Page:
Ice Age: The Meltdown
While not quite as fresh, charming, or focused as its predecessor, Ice Age: The Meltdown (2006) is still a fine way to spend an hour and a half especially if you're a Scrat fan. The single-minded, acorn-obsessed prehistoric rodent is back for more punishment, although this time he gets to kick a little butt, too, whaling on a group of razor-toothed piranhas who try to steal his precious nut. Those piranhas, along with a few larger, more-menacing finned beasties, are the closest thing the second film has to a villain, which is one of its weak points. Unlike in the first movie, in which unlikely trio Manny the mammoth (voiced by Ray Romano), Sid the sloth (John Leguizamo), and Diego the saber-toothed tiger (Denis Leary) had a clear and immediate goal reunite a lost human baby with his tribe while steering clear of a menacing tiger baddie The Meltdown has a more meandering storyline. Yes, the gigantic ice dams are breaking up, threatening the animals' home valley with inundation, but, until almost the very end, there's a noticeable lack of urgency about the need to flee. Instead, Manny, Sid, and Diego take their time, getting distracted by the antics of a pair of amped-up possum brothers and their adopted sister, a female mammoth named Ellie (Queen Latifah) who believes that she's a possum, too. While Ellie and Manny butt heads (having feared that he was the last of the mammoths, he's thrilled to have found her but frustrated by her identity issues), Diego tries to conquer his fear of water, and, in one of the movie's most entertaining sequences, Sid encounters a group of worshipful mini-sloths. It's all sure to delight the kids, and most parents should be pleasantly entertained as well, even if the beautiful animation (Scrat's tail looks soft and furry enough to touch, and the water positively ripples) is a bit more impressive than the story this time around.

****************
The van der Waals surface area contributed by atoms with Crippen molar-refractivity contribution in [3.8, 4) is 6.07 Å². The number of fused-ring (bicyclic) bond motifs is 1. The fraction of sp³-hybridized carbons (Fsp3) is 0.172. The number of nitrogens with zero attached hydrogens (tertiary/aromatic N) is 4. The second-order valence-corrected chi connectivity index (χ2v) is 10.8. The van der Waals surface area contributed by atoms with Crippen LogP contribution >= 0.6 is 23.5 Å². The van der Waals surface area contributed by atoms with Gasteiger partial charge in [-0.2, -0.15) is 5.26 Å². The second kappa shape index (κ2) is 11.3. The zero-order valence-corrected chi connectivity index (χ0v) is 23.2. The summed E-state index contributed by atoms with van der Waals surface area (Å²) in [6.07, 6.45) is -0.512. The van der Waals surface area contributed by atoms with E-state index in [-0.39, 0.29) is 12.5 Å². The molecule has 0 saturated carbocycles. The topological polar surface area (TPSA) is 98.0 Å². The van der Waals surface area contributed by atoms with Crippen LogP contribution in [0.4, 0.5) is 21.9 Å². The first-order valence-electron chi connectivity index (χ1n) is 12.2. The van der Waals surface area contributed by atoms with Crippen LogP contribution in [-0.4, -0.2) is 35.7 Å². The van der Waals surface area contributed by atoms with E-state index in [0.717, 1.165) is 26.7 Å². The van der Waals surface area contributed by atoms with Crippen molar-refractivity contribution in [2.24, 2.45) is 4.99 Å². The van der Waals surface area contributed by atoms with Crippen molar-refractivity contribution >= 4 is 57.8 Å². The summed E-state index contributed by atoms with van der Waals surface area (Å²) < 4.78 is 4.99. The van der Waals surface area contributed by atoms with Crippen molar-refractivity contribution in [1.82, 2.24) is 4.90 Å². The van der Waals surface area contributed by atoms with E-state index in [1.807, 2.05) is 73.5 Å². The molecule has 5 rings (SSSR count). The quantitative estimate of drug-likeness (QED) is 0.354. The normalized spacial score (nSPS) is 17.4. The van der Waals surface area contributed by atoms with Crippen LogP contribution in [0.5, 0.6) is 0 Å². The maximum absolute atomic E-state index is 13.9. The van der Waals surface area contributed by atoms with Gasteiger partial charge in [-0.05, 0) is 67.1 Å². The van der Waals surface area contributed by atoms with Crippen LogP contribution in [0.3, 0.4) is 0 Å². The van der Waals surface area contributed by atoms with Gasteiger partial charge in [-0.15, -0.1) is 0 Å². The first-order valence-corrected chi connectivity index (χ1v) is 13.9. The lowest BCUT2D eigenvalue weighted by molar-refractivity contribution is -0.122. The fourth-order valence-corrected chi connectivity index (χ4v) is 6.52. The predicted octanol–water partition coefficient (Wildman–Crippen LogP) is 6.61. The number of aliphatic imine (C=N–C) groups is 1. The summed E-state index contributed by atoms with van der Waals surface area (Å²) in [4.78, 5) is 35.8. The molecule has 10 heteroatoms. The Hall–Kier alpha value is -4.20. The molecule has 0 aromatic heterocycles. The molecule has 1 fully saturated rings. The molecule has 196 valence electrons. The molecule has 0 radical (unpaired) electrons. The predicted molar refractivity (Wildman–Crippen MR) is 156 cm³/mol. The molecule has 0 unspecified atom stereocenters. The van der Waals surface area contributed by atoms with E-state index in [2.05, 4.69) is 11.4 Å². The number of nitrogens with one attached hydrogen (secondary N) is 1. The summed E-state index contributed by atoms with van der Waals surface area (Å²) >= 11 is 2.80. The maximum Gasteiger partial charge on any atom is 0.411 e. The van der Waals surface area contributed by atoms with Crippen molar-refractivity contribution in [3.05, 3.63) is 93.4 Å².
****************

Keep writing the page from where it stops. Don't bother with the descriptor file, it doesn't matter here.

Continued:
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Fox brings The Meltdown to DVD on a disc that, while certainly packed with extras, also isn't quite as impressive as the original's two-disc special edition. The movie itself looks and sounds gorgeous; the anamorphic transfer (1.85:1) is strong, and the Dolby Digital 5.1 audio is crisp and clear (other audio options include French and Spanish 2.0 Surround tracks and English and Spanish subtitles). The Scrat fans mentioned above will be delighted with the all-new short "No Time for Nuts," which is fast-paced and funny. Other extras include two commentary tracks (one by director Carlos Saldanha, the other by a group of 12 crew members), three bonus stunts by possum duo Crash and Eddie (plus one outtake prank), an animation compare-and-contrast feature that shows five different scenes in various stages of production (storyboard, animation, etc.), brief featurettes introducing the sequel's new characters, a set of six "lost historical films" that pair "educational" narration about the movie's different creatures with clips from the film, a sound-effects lab that lets you view Scrat's piranha-confrontation scene with five different audio tracks (animal noises, car noises, classic cartoon sounds, human noises, and musical instruments), a seven-minute featurette about Sid, a very brief "music montage" that serves as a mini blooper reel, a featurette in which Leguizamo teaches viewers how to do Sid's dance from the mini-sloth sequence, clips from Fox's TV promotional stunts (Scrat's appearance on The Family Guy, Sid hosting Fox Animation Domination), DVD-ROM features, Fox promos (including a peek at the upcoming Simpsons movie), and four unimpressive interactive games in the "Ice Age Arcade." Obviously, there are a lot of features here, but none of them are all that substantive, and the games are, frankly, lame. "Factoid Meltdown" asks obscure, quantitative trivia questions ("How many times is Sid's name mentioned?") that essentially force players to go back into the movie to find the answers (or keep guessing randomly until they get lucky); "Sid's Soccer Challenge" is beyond basic when you figure out how to cheat the Dodo goalie; the "Who's Your Buddy?" personality quiz is a transparent character-match-up exercise; and the "Video Game Memory Challenge" is a blatant plug for the tie-in game. Rather than waste your time playing any of them, go back and watch the first movie again. Keep-case.